[0048] Generally, the way wireless communication works that there are less data channel resources than number of devices or the devices need more bandwidth depending on the type of data and quality of signal, etc. that want to use the network resources depending on the time of the day. Additionally, many of the devices are battery operated and the network would like them to conserve power so that they work for longer duration without a need for recharge. For example, more and more devices are using a lot of data for processes such as but not limited to streaming video which requires more resources per device. To achieve this, the networks connect the devices to the network in a logical fashion, where the devices listen, receive data, transmit data, as well as bidirectional data exchange that includes receiving and transmitting data. For example, as illustrated in figure 5A, for a device to save battery, instead having to listen continuously the device wakes up and listens via steps 504 ... 504n e.g., for a millisecond, and goes to sleep via steps 502 ... 502", e.g., for 100 milliseconds. However, this requires the base station to know the exact lime when each of the devices will wake up. Once the base station knows the exact time when a particular device wakes up, it has to queue the data to the time of the wake up and then send it while the device is in listening/receiving mode.

[0049] Figures 5B illustrates an exemplary device power usage pattern in ioT device to base station data transfer according to an embodiment described herein. The power management according to one or more embodiments described herein allows the device to be in sleep mode for longer thereby extending the battery life. In an embodiment, if the base station has information regarding pending data to be sent to that particular device, it sends a small packet of data 522, 5221 , ... 522n via data channel to keep the device in“wake-up and listen” mode, so that it can continue with the wake-up mode via steps 514 ... 514n, also known as“warm-up” mode and receive data.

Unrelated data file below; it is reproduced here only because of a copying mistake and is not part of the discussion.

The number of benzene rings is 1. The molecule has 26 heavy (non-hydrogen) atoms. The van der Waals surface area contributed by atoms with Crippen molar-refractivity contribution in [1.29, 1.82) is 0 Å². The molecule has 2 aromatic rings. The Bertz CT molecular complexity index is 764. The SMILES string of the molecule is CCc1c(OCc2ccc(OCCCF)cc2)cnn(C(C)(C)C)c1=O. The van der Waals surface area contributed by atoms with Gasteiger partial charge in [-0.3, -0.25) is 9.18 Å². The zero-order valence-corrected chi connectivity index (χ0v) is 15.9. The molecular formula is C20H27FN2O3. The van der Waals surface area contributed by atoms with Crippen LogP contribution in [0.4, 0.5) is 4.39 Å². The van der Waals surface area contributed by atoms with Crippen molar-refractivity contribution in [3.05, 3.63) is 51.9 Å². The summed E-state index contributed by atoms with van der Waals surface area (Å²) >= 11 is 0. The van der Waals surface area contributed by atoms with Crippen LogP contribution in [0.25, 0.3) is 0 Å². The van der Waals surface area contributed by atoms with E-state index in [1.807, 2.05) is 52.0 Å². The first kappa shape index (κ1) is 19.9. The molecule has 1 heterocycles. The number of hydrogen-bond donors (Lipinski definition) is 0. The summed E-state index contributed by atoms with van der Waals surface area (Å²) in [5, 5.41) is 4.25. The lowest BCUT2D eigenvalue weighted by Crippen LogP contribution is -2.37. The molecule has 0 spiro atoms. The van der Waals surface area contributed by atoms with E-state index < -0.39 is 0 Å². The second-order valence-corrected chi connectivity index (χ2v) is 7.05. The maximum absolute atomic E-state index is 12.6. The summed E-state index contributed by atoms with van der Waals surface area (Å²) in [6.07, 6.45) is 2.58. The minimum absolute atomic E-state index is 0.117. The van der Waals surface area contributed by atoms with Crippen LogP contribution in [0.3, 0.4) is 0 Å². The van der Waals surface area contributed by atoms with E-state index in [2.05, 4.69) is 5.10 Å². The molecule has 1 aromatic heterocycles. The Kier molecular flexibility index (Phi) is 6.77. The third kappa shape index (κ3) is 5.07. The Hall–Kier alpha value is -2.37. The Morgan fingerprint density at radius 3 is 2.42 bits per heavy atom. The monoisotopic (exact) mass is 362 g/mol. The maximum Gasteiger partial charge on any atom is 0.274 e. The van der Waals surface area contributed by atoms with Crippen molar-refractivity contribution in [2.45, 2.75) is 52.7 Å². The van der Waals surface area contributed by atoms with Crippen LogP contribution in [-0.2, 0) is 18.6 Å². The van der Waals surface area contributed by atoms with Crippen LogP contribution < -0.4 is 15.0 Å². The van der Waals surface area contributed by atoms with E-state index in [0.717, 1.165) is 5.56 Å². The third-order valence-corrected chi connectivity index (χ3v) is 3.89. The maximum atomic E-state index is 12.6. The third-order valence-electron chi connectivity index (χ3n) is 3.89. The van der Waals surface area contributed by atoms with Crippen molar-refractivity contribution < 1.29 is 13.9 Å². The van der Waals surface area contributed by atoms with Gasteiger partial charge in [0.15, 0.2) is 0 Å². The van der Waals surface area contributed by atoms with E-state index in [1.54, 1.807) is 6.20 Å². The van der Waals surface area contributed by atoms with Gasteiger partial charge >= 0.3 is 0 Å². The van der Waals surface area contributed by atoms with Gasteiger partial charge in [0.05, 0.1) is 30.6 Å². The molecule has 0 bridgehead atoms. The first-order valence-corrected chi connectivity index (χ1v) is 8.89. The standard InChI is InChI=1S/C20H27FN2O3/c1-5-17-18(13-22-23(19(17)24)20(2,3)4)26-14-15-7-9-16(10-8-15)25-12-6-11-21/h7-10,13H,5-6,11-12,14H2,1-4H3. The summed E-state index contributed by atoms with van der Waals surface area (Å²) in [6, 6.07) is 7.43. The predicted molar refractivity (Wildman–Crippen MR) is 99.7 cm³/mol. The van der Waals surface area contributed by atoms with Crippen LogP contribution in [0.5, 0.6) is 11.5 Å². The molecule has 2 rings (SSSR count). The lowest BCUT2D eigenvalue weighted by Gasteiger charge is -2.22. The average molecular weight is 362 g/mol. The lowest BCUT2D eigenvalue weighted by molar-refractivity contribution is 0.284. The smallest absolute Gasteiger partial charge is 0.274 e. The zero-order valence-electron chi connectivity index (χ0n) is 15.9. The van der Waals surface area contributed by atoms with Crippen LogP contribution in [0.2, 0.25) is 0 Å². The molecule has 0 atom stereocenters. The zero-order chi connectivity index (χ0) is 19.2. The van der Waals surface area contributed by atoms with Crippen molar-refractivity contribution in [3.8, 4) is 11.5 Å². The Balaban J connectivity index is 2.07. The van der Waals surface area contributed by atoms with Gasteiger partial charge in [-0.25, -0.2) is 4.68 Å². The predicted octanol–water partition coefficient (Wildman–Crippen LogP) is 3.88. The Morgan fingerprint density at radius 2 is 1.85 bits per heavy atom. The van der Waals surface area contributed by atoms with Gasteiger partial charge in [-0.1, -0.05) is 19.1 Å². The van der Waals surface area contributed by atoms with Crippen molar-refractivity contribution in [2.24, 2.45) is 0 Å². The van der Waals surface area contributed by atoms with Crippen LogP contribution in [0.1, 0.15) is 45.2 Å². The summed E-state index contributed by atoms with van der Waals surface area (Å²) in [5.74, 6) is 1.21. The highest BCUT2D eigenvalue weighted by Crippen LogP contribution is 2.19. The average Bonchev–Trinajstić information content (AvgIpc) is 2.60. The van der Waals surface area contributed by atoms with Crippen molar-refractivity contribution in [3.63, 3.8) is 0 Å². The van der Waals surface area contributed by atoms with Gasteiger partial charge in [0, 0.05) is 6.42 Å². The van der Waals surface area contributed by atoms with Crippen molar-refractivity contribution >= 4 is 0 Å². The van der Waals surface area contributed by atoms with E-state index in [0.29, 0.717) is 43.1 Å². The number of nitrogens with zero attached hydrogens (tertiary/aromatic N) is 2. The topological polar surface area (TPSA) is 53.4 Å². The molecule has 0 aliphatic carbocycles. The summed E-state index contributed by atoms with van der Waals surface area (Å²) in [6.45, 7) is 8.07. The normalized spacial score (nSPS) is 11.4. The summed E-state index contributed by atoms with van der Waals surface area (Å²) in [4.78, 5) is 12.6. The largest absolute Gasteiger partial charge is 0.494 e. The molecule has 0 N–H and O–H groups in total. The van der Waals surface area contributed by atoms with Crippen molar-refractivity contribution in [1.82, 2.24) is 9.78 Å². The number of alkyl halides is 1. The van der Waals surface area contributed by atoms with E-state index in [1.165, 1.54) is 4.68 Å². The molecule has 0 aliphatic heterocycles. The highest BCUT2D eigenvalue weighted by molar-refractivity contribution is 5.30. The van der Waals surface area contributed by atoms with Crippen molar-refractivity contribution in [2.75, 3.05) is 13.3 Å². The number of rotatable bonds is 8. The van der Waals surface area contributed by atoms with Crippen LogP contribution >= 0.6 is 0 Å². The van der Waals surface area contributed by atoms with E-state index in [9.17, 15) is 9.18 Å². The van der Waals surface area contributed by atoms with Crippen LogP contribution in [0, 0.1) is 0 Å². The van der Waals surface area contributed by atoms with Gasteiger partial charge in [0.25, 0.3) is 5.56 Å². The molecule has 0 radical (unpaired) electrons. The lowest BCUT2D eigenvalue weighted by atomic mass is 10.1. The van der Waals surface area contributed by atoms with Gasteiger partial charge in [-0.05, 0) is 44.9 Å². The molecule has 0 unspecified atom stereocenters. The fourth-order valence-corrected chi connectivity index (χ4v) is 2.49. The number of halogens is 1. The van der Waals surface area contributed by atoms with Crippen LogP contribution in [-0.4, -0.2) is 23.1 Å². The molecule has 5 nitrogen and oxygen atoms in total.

[0050] The duration of this“warm-up” mode may be decided by the network or may be pre-configured within the application installed on the devices. Additionally or alternatively, the base station/s may notify either or both devices (requesting device and receiving device) that it will maintain the resources for a specific duration. The device may then adjust or modify the actual interval or the“predetermined time” at which the small packet of data is to be sent to compensate for this notification and the actual interval/duration to keep the resources assigned may be longer or shorter than the earlier defined duration.

[0051 ] For example, if a device receives an indication via 510 during the wakeup and listen cycle that there will be a data transmission, the device

acknowledges the warm up command via step 516 and continues with the wake-up mode 514’ ... 514 " and transmits data via steps 520 ... 52Qn and/or receives data via steps 518 ... 518". Further continuation of the wake-up mode may be accomplished by sending small packets of data 522, 5221, ... 522n at a

predetermined time or on command from network-server to an appropriate base station, and/or notification from the base station as described above, via data channel to keep the device in“wake-up and listen” mode, so that it can continue with the wake-up mode via steps 514 ... 514", also known as“warm-up” mode and receive data.

[0052] Alternatively or additionally, in an embodiment, the transmitting devices and/or receiving devices may continuously send a very small packet of data every few seconds to or through a base station to some destination address and thereby maintain their data channel connection with the respective base stations as illustrated in figure 3 and described in detail in the description accompanying Figure 3. The small packets of data may be sent by one or more destination devices or one or more source devices as a response to the command from the network via step 510 as shown in Figure 5B or by the one or more devices on their own, to keep base station data channel resources assigned. This may be based on programming instructions or applications installed in the device, and the destination for the data packet may be some IP address on the internet which may or may not be a real address. The warm-up command and acknowledgement of the warm-up command may be sent over a data channel between the device and the base station. By continuously sending a very small packet of data every few seconds by the transmitting and/or receiving devices, they maintain their data channel connection with the base station and the network resources assigned to them.